A health and welfare Lasting Power of Attorney or LPA is a legal document that gives a trusted friend or relative the authority to make certain decisions about care on your behalf, should you ever lose the ability to do this yourself.
Having a health and welfare LPA in place can make matters much easier for your loved ones, should you ever need them to manage your affairs for you. Without an LPA, they would not necessarily be able to arrange care for you or make choices in respect of your medical treatment.
At Lockings Solicitors, we can advise you on how to make a health and welfare LPA and draft the document for you in accordance with your wishes. We are experienced in dealing with LPAs and we will ensure that you understand the implications of signing one and that we answer all of your questions to your satisfaction.
We have a high level of expertise in dealing with LPAs. Associate Director and Head of Private Client Joanne Liversidge is a member of Solicitors for the Elderly, a respected national network of solicitors with particular expertise in legal affairs that affect older clients. She is also a Dementia Friend with a good understanding of the disease and the difficulties it causes for sufferers and their families.
As well as conducting more complex matters personally, Joanne supervises a team of expert solicitors and paralegals who are all down-to-earth, approachable individuals who take the time to understand and achieve your needs.
If you would like to discuss making a health and welfare power of attorney, ring for a FREE initial chat on 01482 300 200, email us at email@example.com or fill in our Free Online Enquiry and we will call you back promptly.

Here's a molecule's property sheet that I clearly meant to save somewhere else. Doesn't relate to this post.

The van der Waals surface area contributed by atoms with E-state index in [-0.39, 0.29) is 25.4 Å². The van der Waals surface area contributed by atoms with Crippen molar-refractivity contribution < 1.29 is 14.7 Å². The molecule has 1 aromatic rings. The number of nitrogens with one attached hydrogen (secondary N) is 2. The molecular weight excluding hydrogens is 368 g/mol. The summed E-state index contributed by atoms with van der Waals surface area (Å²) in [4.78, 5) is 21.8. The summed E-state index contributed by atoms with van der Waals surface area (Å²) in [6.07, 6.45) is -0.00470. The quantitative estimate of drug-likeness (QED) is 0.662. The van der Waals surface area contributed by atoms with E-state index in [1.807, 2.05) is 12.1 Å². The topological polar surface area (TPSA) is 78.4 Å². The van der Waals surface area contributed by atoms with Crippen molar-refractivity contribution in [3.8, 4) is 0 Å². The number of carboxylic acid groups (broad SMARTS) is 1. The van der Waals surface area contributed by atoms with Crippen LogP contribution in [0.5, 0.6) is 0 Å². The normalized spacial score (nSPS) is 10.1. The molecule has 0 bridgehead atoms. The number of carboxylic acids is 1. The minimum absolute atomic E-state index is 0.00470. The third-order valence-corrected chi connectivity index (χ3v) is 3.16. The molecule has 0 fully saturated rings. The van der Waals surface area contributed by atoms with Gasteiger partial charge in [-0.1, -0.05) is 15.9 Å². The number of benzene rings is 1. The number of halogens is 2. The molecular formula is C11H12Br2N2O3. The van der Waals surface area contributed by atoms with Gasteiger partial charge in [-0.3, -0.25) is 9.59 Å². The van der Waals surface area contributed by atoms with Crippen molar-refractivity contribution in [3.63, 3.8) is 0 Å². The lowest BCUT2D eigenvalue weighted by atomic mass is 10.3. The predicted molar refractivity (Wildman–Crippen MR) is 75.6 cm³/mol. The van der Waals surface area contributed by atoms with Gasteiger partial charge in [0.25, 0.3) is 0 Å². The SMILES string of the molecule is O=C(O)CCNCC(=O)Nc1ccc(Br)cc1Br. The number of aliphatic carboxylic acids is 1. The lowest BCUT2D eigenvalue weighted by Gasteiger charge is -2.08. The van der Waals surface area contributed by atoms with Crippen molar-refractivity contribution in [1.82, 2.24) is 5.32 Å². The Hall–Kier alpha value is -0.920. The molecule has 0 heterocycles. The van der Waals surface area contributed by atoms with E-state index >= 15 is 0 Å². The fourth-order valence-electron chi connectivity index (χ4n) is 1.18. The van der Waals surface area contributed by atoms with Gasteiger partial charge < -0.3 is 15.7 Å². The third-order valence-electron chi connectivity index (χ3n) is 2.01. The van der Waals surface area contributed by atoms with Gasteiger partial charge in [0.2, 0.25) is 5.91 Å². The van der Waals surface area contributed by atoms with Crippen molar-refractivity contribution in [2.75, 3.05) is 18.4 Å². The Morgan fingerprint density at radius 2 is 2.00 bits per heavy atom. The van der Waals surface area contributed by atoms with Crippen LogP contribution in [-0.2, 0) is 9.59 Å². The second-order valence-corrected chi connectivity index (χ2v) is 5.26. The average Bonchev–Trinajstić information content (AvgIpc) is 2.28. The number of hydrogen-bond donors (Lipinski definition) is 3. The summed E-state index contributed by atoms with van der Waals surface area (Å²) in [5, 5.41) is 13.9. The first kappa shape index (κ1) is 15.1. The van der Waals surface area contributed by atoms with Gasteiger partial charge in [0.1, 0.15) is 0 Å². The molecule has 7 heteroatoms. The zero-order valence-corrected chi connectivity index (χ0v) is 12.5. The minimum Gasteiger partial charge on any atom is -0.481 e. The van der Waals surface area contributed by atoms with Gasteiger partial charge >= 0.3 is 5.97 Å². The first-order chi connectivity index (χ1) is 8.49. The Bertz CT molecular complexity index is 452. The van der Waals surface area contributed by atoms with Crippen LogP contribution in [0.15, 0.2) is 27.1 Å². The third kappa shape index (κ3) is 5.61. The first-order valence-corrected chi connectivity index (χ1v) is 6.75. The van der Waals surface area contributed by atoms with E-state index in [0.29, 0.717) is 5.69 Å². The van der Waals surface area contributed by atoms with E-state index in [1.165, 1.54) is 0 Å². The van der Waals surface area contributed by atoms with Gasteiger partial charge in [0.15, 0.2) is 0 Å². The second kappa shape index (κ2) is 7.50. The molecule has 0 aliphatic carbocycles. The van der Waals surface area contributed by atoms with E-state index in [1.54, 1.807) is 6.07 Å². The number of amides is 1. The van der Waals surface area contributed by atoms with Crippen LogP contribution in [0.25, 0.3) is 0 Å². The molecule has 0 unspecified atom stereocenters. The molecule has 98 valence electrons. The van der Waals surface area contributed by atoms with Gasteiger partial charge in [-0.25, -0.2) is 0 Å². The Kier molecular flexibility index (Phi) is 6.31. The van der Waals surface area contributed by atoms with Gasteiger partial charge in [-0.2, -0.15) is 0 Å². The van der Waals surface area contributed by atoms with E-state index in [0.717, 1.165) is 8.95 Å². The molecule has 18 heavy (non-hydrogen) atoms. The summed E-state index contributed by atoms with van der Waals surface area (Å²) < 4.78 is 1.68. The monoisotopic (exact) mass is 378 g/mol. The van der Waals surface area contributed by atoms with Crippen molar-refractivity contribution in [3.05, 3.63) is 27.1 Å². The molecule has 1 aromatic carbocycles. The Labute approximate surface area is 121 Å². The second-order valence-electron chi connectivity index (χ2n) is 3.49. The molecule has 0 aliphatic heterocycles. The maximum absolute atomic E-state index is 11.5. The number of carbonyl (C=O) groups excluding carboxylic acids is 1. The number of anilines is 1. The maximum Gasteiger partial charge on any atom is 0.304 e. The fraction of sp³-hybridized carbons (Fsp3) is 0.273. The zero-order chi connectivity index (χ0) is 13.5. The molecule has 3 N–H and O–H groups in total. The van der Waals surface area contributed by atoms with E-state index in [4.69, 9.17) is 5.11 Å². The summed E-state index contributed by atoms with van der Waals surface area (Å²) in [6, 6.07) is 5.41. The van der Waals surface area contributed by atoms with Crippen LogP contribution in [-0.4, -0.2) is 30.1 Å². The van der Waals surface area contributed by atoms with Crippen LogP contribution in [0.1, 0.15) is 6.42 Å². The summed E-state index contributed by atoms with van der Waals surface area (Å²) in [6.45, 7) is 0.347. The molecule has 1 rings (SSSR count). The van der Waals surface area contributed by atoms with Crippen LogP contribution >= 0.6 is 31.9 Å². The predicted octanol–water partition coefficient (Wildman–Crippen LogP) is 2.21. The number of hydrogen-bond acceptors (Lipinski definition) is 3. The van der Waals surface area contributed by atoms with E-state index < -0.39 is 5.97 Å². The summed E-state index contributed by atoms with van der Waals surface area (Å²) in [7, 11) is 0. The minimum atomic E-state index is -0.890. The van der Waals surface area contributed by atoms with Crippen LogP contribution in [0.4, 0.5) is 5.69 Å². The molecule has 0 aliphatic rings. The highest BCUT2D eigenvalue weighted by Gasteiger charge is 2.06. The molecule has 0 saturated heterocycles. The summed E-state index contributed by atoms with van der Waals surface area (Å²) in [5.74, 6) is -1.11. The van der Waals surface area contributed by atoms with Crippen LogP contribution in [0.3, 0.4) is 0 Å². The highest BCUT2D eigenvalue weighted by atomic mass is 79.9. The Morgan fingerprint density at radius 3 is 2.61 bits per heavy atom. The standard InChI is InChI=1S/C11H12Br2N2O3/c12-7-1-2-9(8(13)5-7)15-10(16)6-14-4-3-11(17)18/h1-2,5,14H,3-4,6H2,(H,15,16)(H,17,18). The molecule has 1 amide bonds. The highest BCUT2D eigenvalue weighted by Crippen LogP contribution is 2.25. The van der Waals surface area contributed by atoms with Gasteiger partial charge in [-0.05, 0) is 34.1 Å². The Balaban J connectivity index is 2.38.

If you put a health and welfare LPA in place, your attorney will be able to make decisions about your care on your behalf, should you ever lose the mental capacity to do so yourself.
This could be particularly beneficial if a number of welfare decisions needed to be made on your behalf. Without a health and welfare LPA, your loved ones might need to make an application to the court each time a decision has to be taken.
It can also be helpful to have a health and welfare LPA if there is any risk that your relatives might disagree over your care. By giving your attorney the power to decide, you can reduce the scope for disputes.
Your attorney under a health and welfare LPA can make a range of decisions if you authorise them to, including in respect of:
A health and welfare LPA is not necessary for routine medical treatment.
This type of LPA can only be used in the event that you lose mental capacity and it needs to be registered with the Office of the Public Guardian or OPG before it is used.
You can restrict your attorney if you wish, giving details of the decisions they can make on your behalf. In addition to this, no health and welfare attorney can make the following the decisions:
You have the option to make an Advance Directive, also referred to as an Advance Medical Decision or living Will if you wish. This can set out your instructions about what medical treatment you want to receive or refuse, including life-sustaining treatment. If you make an Advance Directive, it is important to make sure that it does not give different instructions to those included in your LPA.
Whichever document you signed most recently will take priority.
When you make your LPA, you have the option to choose up to five ‘people to notify’. These are individuals who will be told that your LPA is going to be registered. They will have the right to see the LPA before it is registered and will be able to object to it if they have any concerns.
There are several benefits to this. Firstly, it can help to have several people who are aware that you have made an LPA, should it ever be needed. It can also reduce the risk of disagreements and misunderstandings arising later on.
It gives close family members the chance to feel involved with what is happening, even if you have not selected them to be an attorney. In addition, it is a way of safeguarding your interests. By ensuring that others are aware of the existence of the LPA and its contents, your attorneys may be more focused on observing its terms.